ArrowArtboardCreated with Sketch.Title ChevronTitle ChevronIcon FacebookIcon LinkedinIcon Mail ContactPath LayerIcon MailPositive ArrowIcon PrintIcon Twitter
International relations

New crime-fighting network to help ASEAN tackle cross-border cases

Japan and UN back effort to combat traffickers and cyberthieves in time of COVID

A police officer arranges seized drugs in Bangkok in 2018: The region's governments hope better communication will help tackle cross-border crimes including smuggling.   © Reuters

KYOTO -- Ten Southeast Asian countries have established a new framework to fight cross-border criminal activity, from human trafficking to cybercrime, amid fears that COVID-19 has created more fertile ground for lawbreakers.

The new South East Asia Justice Network (SEAJust) includes prosecutors, national police and other law enforcement authorities from nine members of the Association of Southeast Asian Nations -- except Indonesia -- and East Timor. Together, with help from Japan and the United Nations, they aim to lower the hurdles for pursuing justice.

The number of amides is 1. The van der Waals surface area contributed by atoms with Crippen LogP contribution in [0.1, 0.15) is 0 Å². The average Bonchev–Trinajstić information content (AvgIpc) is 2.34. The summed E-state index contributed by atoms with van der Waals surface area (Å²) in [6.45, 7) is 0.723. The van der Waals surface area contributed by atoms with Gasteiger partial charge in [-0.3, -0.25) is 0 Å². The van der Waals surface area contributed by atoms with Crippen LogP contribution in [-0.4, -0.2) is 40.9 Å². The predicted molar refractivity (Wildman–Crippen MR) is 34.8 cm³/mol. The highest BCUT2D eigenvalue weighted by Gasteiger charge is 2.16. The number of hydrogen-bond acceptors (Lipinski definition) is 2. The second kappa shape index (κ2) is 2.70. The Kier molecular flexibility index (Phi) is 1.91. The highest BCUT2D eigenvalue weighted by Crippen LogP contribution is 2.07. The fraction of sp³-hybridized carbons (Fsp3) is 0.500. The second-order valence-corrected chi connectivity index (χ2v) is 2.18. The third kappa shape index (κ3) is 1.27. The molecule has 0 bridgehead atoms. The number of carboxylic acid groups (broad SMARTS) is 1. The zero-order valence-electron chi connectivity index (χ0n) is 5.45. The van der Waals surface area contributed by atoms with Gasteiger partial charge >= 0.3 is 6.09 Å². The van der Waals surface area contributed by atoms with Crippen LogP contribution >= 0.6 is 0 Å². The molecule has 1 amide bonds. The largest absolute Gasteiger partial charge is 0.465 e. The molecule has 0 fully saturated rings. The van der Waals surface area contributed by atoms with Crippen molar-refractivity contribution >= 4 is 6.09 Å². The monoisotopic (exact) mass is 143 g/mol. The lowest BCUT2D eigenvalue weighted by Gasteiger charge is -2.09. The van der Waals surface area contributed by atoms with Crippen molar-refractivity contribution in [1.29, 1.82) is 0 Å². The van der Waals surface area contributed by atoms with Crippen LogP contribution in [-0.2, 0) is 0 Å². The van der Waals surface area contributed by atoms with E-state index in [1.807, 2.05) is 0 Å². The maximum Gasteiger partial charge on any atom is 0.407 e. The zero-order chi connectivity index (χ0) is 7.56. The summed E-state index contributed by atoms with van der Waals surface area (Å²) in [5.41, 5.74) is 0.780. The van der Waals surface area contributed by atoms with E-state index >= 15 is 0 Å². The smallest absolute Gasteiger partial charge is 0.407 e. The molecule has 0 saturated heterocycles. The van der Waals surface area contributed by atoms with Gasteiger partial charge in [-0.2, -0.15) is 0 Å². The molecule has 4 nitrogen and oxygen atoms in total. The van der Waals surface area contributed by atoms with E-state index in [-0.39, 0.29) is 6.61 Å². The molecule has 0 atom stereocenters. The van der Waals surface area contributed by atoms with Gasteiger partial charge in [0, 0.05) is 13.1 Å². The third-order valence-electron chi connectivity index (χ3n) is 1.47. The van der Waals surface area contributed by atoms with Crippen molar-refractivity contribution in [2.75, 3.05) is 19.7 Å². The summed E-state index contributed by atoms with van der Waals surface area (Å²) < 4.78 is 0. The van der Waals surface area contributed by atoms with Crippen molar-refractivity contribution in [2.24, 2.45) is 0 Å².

Sponsored Content

About Sponsored Content This content was commissioned by Nikkei's Global Business Bureau.

Discover the all new Nikkei Asia app

  • Take your reading anywhere with offline reading functions
  • Never miss a story with breaking news alerts
  • Customize your reading experience

Nikkei Asian Review, now known as Nikkei Asia, will be the voice of the Asian Century.

Celebrate our next chapter
Free access for everyone - Sep. 30

Find out more